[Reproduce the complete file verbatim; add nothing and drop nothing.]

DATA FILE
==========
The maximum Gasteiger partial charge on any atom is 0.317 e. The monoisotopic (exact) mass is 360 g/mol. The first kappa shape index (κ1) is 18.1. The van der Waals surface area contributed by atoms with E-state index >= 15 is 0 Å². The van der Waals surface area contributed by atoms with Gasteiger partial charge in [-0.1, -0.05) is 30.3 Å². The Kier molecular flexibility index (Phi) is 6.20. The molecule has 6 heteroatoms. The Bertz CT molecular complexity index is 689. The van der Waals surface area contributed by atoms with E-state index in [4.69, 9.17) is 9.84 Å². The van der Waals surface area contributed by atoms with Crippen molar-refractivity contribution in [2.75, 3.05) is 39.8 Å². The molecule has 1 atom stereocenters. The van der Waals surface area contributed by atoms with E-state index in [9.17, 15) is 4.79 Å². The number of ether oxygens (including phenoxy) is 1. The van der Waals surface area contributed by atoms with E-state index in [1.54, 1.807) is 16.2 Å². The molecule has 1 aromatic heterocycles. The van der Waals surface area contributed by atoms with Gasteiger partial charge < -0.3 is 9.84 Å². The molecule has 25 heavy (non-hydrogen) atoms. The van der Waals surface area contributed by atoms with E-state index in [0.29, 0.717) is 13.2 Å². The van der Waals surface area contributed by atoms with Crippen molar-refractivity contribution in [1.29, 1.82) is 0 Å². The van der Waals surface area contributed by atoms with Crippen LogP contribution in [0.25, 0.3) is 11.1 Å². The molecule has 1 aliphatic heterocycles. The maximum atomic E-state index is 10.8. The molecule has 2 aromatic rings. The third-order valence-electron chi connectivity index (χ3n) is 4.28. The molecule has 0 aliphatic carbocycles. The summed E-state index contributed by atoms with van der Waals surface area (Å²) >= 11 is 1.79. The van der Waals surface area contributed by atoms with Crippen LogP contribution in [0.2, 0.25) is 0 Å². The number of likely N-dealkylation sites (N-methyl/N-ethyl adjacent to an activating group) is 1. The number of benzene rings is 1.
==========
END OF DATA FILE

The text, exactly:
The maximum Gasteiger partial charge on any atom is 0.317 e. The monoisotopic (exact) mass is 360 g/mol. The first kappa shape index (κ1) is 18.1. The van der Waals surface area contributed by atoms with E-state index >= 15 is 0 Å². The van der Waals surface area contributed by atoms with Gasteiger partial charge in [-0.1, -0.05) is 30.3 Å². The Kier molecular flexibility index (Phi) is 6.20. The molecule has 6 heteroatoms. The Bertz CT molecular complexity index is 689. The van der Waals surface area contributed by atoms with E-state index in [4.69, 9.17) is 9.84 Å². The van der Waals surface area contributed by atoms with Crippen molar-refractivity contribution in [2.75, 3.05) is 39.8 Å². The molecule has 1 atom stereocenters. The van der Waals surface area contributed by atoms with E-state index in [9.17, 15) is 4.79 Å². The number of ether oxygens (including phenoxy) is 1. The van der Waals surface area contributed by atoms with E-state index in [1.54, 1.807) is 16.2 Å². The molecule has 1 aromatic heterocycles. The van der Waals surface area contributed by atoms with Gasteiger partial charge < -0.3 is 9.84 Å². The molecule has 25 heavy (non-hydrogen) atoms. The van der Waals surface area contributed by atoms with E-state index in [0.29, 0.717) is 13.2 Å². The van der Waals surface area contributed by atoms with Crippen molar-refractivity contribution in [1.29, 1.82) is 0 Å². The van der Waals surface area contributed by atoms with Crippen LogP contribution in [0.25, 0.3) is 11.1 Å². The molecule has 1 aliphatic heterocycles. The maximum atomic E-state index is 10.8. The molecule has 2 aromatic rings. The third-order valence-electron chi connectivity index (χ3n) is 4.28. The molecule has 0 aliphatic carbocycles. The summed E-state index contributed by atoms with van der Waals surface area (Å²) >= 11 is 1.79. The van der Waals surface area contributed by atoms with Crippen LogP contribution in [0.2, 0.25) is 0 Å². The number of likely N-dealkylation sites (N-methyl/N-ethyl adjacent to an activating group) is 1. The number of benzene rings is 1.